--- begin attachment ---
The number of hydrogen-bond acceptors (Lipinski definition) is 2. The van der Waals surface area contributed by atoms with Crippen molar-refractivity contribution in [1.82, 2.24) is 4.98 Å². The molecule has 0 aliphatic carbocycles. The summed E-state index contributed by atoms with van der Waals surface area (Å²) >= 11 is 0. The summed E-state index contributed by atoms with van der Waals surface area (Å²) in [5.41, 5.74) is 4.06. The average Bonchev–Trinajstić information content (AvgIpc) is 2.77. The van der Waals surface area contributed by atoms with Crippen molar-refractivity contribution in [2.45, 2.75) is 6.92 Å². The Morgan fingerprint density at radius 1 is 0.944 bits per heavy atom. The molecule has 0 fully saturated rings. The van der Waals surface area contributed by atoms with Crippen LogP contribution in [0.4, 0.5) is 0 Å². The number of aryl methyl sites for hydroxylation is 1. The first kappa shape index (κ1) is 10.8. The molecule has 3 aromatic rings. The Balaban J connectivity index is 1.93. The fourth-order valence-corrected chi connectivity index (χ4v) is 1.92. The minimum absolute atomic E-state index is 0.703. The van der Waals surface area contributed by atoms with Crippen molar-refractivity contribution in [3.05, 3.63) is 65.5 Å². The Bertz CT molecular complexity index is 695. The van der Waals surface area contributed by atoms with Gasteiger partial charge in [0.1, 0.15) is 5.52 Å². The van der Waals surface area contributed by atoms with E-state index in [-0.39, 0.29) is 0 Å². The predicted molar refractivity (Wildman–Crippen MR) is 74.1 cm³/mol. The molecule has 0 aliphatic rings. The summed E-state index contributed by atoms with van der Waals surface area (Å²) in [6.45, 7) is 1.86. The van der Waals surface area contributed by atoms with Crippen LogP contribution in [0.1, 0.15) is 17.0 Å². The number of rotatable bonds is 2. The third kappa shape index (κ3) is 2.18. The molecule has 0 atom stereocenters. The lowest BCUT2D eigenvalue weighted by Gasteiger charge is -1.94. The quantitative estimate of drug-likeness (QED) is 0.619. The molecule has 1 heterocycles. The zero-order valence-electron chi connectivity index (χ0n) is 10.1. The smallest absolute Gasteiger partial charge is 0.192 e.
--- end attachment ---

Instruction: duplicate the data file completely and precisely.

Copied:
The number of hydrogen-bond acceptors (Lipinski definition) is 2. The van der Waals surface area contributed by atoms with Crippen molar-refractivity contribution in [1.82, 2.24) is 4.98 Å². The molecule has 0 aliphatic carbocycles. The summed E-state index contributed by atoms with van der Waals surface area (Å²) >= 11 is 0. The summed E-state index contributed by atoms with van der Waals surface area (Å²) in [5.41, 5.74) is 4.06. The average Bonchev–Trinajstić information content (AvgIpc) is 2.77. The van der Waals surface area contributed by atoms with Crippen molar-refractivity contribution in [2.45, 2.75) is 6.92 Å². The Morgan fingerprint density at radius 1 is 0.944 bits per heavy atom. The molecule has 0 fully saturated rings. The van der Waals surface area contributed by atoms with Crippen LogP contribution in [0.4, 0.5) is 0 Å². The number of aryl methyl sites for hydroxylation is 1. The first kappa shape index (κ1) is 10.8. The molecule has 3 aromatic rings. The Balaban J connectivity index is 1.93. The fourth-order valence-corrected chi connectivity index (χ4v) is 1.92. The minimum absolute atomic E-state index is 0.703. The van der Waals surface area contributed by atoms with Crippen molar-refractivity contribution in [3.05, 3.63) is 65.5 Å². The Bertz CT molecular complexity index is 695. The van der Waals surface area contributed by atoms with Gasteiger partial charge in [0.1, 0.15) is 5.52 Å². The van der Waals surface area contributed by atoms with E-state index in [-0.39, 0.29) is 0 Å². The predicted molar refractivity (Wildman–Crippen MR) is 74.1 cm³/mol. The molecule has 0 aliphatic rings. The summed E-state index contributed by atoms with van der Waals surface area (Å²) in [6.45, 7) is 1.86. The van der Waals surface area contributed by atoms with Crippen LogP contribution in [0.1, 0.15) is 17.0 Å². The number of rotatable bonds is 2. The third kappa shape index (κ3) is 2.18. The molecule has 0 atom stereocenters. The lowest BCUT2D eigenvalue weighted by Gasteiger charge is -1.94. The quantitative estimate of drug-likeness (QED) is 0.619. The molecule has 1 heterocycles. The zero-order valence-electron chi connectivity index (χ0n) is 10.1. The smallest absolute Gasteiger partial charge is 0.192 e.